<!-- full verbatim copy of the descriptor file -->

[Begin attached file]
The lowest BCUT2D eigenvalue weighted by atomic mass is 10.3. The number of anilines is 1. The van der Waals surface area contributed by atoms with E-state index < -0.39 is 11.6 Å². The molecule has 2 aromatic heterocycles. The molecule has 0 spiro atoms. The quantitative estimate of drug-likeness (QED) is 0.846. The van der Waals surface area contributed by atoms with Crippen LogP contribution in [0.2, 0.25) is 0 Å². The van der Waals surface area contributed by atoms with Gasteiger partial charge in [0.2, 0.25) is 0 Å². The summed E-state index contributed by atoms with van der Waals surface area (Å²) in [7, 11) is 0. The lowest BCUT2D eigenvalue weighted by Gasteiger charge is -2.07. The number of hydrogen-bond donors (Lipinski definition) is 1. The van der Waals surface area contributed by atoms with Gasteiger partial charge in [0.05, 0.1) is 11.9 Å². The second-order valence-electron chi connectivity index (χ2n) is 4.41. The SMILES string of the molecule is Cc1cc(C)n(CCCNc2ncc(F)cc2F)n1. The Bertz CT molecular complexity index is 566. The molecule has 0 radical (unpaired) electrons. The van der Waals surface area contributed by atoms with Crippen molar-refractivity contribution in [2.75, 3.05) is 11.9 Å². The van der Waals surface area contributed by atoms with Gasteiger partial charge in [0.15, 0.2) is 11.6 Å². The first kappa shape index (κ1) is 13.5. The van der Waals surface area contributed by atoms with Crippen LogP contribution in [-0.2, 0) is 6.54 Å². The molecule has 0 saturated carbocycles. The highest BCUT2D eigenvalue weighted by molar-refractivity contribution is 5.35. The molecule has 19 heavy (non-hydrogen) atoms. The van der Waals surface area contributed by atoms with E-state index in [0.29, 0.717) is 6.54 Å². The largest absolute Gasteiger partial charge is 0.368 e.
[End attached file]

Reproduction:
The lowest BCUT2D eigenvalue weighted by atomic mass is 10.3. The number of anilines is 1. The van der Waals surface area contributed by atoms with E-state index < -0.39 is 11.6 Å². The molecule has 2 aromatic heterocycles. The molecule has 0 spiro atoms. The quantitative estimate of drug-likeness (QED) is 0.846. The van der Waals surface area contributed by atoms with Crippen LogP contribution in [0.2, 0.25) is 0 Å². The van der Waals surface area contributed by atoms with Gasteiger partial charge in [0.2, 0.25) is 0 Å². The summed E-state index contributed by atoms with van der Waals surface area (Å²) in [7, 11) is 0. The lowest BCUT2D eigenvalue weighted by Gasteiger charge is -2.07. The number of hydrogen-bond donors (Lipinski definition) is 1. The van der Waals surface area contributed by atoms with Gasteiger partial charge in [0.05, 0.1) is 11.9 Å². The second-order valence-electron chi connectivity index (χ2n) is 4.41. The SMILES string of the molecule is Cc1cc(C)n(CCCNc2ncc(F)cc2F)n1. The Bertz CT molecular complexity index is 566. The molecule has 0 radical (unpaired) electrons. The van der Waals surface area contributed by atoms with Crippen molar-refractivity contribution in [2.75, 3.05) is 11.9 Å². The van der Waals surface area contributed by atoms with Gasteiger partial charge in [0.15, 0.2) is 11.6 Å². The first kappa shape index (κ1) is 13.5. The van der Waals surface area contributed by atoms with Crippen LogP contribution in [-0.2, 0) is 6.54 Å². The molecule has 0 saturated carbocycles. The highest BCUT2D eigenvalue weighted by molar-refractivity contribution is 5.35. The molecule has 19 heavy (non-hydrogen) atoms. The van der Waals surface area contributed by atoms with E-state index in [0.29, 0.717) is 6.54 Å². The largest absolute Gasteiger partial charge is 0.368 e.